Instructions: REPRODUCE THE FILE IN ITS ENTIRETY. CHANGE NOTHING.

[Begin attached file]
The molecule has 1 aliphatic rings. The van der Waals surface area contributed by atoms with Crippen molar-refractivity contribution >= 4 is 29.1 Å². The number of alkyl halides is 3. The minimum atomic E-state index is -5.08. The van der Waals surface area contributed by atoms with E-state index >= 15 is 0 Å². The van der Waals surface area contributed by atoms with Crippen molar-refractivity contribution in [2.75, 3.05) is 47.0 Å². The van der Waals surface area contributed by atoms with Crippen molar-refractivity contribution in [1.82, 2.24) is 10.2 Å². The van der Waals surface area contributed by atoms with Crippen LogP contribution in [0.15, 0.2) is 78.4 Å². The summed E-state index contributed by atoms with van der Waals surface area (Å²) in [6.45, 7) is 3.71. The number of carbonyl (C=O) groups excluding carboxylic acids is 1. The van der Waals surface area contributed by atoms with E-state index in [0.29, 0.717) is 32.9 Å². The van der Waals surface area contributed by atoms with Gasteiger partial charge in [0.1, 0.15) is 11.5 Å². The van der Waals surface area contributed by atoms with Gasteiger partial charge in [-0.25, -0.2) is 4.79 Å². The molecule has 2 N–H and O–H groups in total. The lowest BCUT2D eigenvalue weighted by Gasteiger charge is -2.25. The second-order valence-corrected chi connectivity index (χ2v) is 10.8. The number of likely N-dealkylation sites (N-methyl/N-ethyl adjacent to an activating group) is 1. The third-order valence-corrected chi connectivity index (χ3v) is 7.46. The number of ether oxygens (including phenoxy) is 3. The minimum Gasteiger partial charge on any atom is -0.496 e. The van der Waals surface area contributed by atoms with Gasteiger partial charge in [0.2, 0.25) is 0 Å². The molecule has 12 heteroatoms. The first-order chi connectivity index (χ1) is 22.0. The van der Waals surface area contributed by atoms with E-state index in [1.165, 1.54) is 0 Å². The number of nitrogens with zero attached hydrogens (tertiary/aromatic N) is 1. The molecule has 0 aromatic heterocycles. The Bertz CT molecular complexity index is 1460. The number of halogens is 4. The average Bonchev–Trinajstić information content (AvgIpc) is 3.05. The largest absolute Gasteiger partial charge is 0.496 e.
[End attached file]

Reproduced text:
The molecule has 1 aliphatic rings. The van der Waals surface area contributed by atoms with Crippen molar-refractivity contribution >= 4 is 29.1 Å². The number of alkyl halides is 3. The minimum atomic E-state index is -5.08. The van der Waals surface area contributed by atoms with E-state index >= 15 is 0 Å². The van der Waals surface area contributed by atoms with Crippen molar-refractivity contribution in [2.75, 3.05) is 47.0 Å². The van der Waals surface area contributed by atoms with Crippen molar-refractivity contribution in [1.82, 2.24) is 10.2 Å². The van der Waals surface area contributed by atoms with Crippen LogP contribution in [0.15, 0.2) is 78.4 Å². The summed E-state index contributed by atoms with van der Waals surface area (Å²) in [6.45, 7) is 3.71. The number of carbonyl (C=O) groups excluding carboxylic acids is 1. The van der Waals surface area contributed by atoms with E-state index in [0.29, 0.717) is 32.9 Å². The van der Waals surface area contributed by atoms with Gasteiger partial charge in [0.1, 0.15) is 11.5 Å². The van der Waals surface area contributed by atoms with Gasteiger partial charge in [-0.25, -0.2) is 4.79 Å². The molecule has 2 N–H and O–H groups in total. The lowest BCUT2D eigenvalue weighted by Gasteiger charge is -2.25. The second-order valence-corrected chi connectivity index (χ2v) is 10.8. The number of likely N-dealkylation sites (N-methyl/N-ethyl adjacent to an activating group) is 1. The third-order valence-corrected chi connectivity index (χ3v) is 7.46. The number of ether oxygens (including phenoxy) is 3. The minimum Gasteiger partial charge on any atom is -0.496 e. The van der Waals surface area contributed by atoms with Gasteiger partial charge in [0.2, 0.25) is 0 Å². The molecule has 12 heteroatoms. The first-order chi connectivity index (χ1) is 22.0. The van der Waals surface area contributed by atoms with E-state index in [1.165, 1.54) is 0 Å². The number of nitrogens with zero attached hydrogens (tertiary/aromatic N) is 1. The molecule has 0 aromatic heterocycles. The Bertz CT molecular complexity index is 1460. The number of halogens is 4. The average Bonchev–Trinajstić information content (AvgIpc) is 3.05. The largest absolute Gasteiger partial charge is 0.496 e.